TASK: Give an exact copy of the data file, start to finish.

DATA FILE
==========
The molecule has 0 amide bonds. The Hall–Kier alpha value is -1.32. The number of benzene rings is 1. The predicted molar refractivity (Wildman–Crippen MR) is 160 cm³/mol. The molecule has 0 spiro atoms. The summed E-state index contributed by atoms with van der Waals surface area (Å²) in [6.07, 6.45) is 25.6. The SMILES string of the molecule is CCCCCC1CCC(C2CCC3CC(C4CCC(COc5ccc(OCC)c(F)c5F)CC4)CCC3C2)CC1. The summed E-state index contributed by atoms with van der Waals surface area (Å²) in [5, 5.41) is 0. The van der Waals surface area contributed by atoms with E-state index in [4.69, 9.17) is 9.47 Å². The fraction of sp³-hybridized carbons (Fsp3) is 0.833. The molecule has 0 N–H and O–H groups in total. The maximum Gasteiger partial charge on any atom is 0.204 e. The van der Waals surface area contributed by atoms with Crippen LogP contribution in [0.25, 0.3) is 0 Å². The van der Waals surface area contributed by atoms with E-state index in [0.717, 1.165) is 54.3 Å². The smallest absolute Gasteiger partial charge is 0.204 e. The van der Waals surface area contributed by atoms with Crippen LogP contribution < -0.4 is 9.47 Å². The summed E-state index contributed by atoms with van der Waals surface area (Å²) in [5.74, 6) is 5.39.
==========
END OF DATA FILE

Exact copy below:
The molecule has 0 amide bonds. The Hall–Kier alpha value is -1.32. The number of benzene rings is 1. The predicted molar refractivity (Wildman–Crippen MR) is 160 cm³/mol. The molecule has 0 spiro atoms. The summed E-state index contributed by atoms with van der Waals surface area (Å²) in [6.07, 6.45) is 25.6. The SMILES string of the molecule is CCCCCC1CCC(C2CCC3CC(C4CCC(COc5ccc(OCC)c(F)c5F)CC4)CCC3C2)CC1. The summed E-state index contributed by atoms with van der Waals surface area (Å²) in [5, 5.41) is 0. The van der Waals surface area contributed by atoms with E-state index in [4.69, 9.17) is 9.47 Å². The fraction of sp³-hybridized carbons (Fsp3) is 0.833. The molecule has 0 N–H and O–H groups in total. The maximum Gasteiger partial charge on any atom is 0.204 e. The van der Waals surface area contributed by atoms with Crippen LogP contribution in [0.25, 0.3) is 0 Å². The van der Waals surface area contributed by atoms with E-state index in [0.717, 1.165) is 54.3 Å². The smallest absolute Gasteiger partial charge is 0.204 e. The van der Waals surface area contributed by atoms with Crippen LogP contribution < -0.4 is 9.47 Å². The summed E-state index contributed by atoms with van der Waals surface area (Å²) in [5.74, 6) is 5.39.